The alcohol in the aroma and bouquet should lessen through the process of esterification, where alcohol combines with acid to form an ester. This may or may not contribute to development of bouquet.

Take a look at this URL:

http://www.chemguide.co.uk/organicprops/alcohols/esterification.html

Talon
02-11-2005, 09:45 AM
Okay, now my head is spinning!

Thanks Dan for the link. It will take several re-readings for me to fully grasp what's being said on that page as it's been a real long time since I've had ANY chemistry at all. However, it does explain a bit of how the esters are created.

So, from my reading, I gather that the alcohol combining with present acids is what helps remove the alcohol nose by bringing down the alcohol levels to a level that allows the other ingredients to suffuse themselves into the nose of the mead. This would explain the reason why everyone says to have enough acid to balance the sweetness simply because the acid will combine with the alcohol to a degree and enhance the sweet flavor by reducing the acid/alcohol flavors.

Dan McFeeley
02-12-2005, 09:37 AM
So, from my reading, I gather that the alcohol combining with present acids is what helps remove the alcohol nose by bringing down the alcohol levels to a level that allows the other ingredients to suffuse themselves into the nose of the mead. This would explain the reason why everyone says to have enough acid to balance the sweetness simply because the acid will combine with the alcohol to a degree and enhance the sweet flavor by reducing the acid/alcohol flavors.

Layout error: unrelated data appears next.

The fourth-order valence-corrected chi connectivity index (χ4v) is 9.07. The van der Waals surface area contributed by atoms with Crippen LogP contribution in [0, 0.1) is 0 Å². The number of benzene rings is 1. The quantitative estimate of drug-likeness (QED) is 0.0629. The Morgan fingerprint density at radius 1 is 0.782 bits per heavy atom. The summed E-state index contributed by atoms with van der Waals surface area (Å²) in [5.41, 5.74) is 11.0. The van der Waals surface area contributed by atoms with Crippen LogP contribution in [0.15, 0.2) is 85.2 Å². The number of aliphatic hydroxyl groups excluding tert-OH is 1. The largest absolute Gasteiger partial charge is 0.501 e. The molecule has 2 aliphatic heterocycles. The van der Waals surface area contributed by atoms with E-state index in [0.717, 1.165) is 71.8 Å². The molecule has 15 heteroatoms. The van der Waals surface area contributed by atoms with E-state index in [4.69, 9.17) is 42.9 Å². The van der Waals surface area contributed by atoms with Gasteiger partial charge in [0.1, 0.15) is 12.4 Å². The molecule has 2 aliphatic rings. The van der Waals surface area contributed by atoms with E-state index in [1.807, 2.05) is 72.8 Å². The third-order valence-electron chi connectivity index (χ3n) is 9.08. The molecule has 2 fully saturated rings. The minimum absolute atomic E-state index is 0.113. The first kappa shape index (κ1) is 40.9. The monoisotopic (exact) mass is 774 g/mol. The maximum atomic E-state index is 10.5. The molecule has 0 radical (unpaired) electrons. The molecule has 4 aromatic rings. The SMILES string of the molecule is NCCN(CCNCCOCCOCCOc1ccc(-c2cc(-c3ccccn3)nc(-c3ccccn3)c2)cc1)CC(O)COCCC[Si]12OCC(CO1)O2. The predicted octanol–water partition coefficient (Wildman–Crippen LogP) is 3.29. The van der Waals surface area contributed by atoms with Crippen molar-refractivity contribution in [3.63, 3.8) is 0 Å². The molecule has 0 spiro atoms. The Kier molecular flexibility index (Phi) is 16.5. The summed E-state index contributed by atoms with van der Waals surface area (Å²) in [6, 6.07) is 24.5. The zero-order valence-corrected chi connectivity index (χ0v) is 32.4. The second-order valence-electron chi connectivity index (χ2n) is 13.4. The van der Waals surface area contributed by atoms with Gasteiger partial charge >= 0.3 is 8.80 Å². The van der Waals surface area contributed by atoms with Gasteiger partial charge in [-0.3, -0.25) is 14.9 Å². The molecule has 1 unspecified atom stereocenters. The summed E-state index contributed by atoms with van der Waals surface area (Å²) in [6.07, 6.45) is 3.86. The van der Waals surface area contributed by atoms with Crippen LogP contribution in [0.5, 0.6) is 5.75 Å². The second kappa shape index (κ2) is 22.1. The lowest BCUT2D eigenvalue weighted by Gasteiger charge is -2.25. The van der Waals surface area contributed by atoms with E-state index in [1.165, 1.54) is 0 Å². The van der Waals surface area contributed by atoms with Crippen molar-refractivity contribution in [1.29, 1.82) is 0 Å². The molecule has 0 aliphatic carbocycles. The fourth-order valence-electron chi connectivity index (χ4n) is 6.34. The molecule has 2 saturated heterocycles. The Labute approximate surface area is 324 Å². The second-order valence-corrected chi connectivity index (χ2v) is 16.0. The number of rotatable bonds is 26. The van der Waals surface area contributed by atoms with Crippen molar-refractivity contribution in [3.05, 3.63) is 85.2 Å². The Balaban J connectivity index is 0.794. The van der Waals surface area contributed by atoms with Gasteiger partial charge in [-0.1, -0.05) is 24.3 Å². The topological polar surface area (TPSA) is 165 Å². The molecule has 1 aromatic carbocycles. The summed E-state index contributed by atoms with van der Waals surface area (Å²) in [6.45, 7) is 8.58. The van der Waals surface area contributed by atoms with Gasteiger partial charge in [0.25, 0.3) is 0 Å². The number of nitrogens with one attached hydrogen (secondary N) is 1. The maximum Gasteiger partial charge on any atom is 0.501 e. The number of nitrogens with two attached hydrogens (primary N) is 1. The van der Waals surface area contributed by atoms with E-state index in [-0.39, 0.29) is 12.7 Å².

Sort of -- I'm not aware of any specific studies that measured the decrease in alcohol content along with ester formations, it may easily be an educated guess based on what is already known about wine composition and ester formation.

I would be careful with advice on balancing acid and sweetness in mead. Much of this is dated info from the 1960's and earlier. It was a basic principle in winemaking and it was assumed that it applied equally well to meadmaking. More recently meadmakers have been questioning this, and found that mead does quite well on its own, without acid additions, in spite of the different varieties of honey and the variations in their acid content.

Gluconic acid, the primary acid in honey, has markedly different properties compared to the organic acids found in fruits, such as tartaric, malic and citric. The taste has been described as mildly sour, if that, and "refreshing." Like the other organic acids, it enhances flavor, but gluconic acid seems to do this more than the others. As a result, the harmony of flavors that create "balance" in mead are somewhat different from that in winemaking.

In winemaking acid is important in creating balance and harmony of flavors; in meadmaking it seems to function more as a flavor additive such as what you would use in making a metheglin. This would be because of the differences between gluconic acid, and acids commonly used as additives in winemaking.

kace069
07-21-2006, 12:25 AM
So I found this thread doing a search of the forum. I really don't have a firm idea of what legs in wine is. although I have heard the term many times. This posting has answered some of my questions but has led me to more.

Are legs desirable? I'm sure this is depends on the style of wine, being appetiff, table or dessert. I tend to make my meads sweet at a table wine strength. Should I be looking for legs in my mead.

After reading this thread I am under the impression that legs develop over time, is my assumption correct?

Is legs in wine strictly a visual thing or does it also play a part in mouthfeel? Or other aspects of tasting?

Oskaar
07-22-2006, 04:28 AM
Did you read the posts below?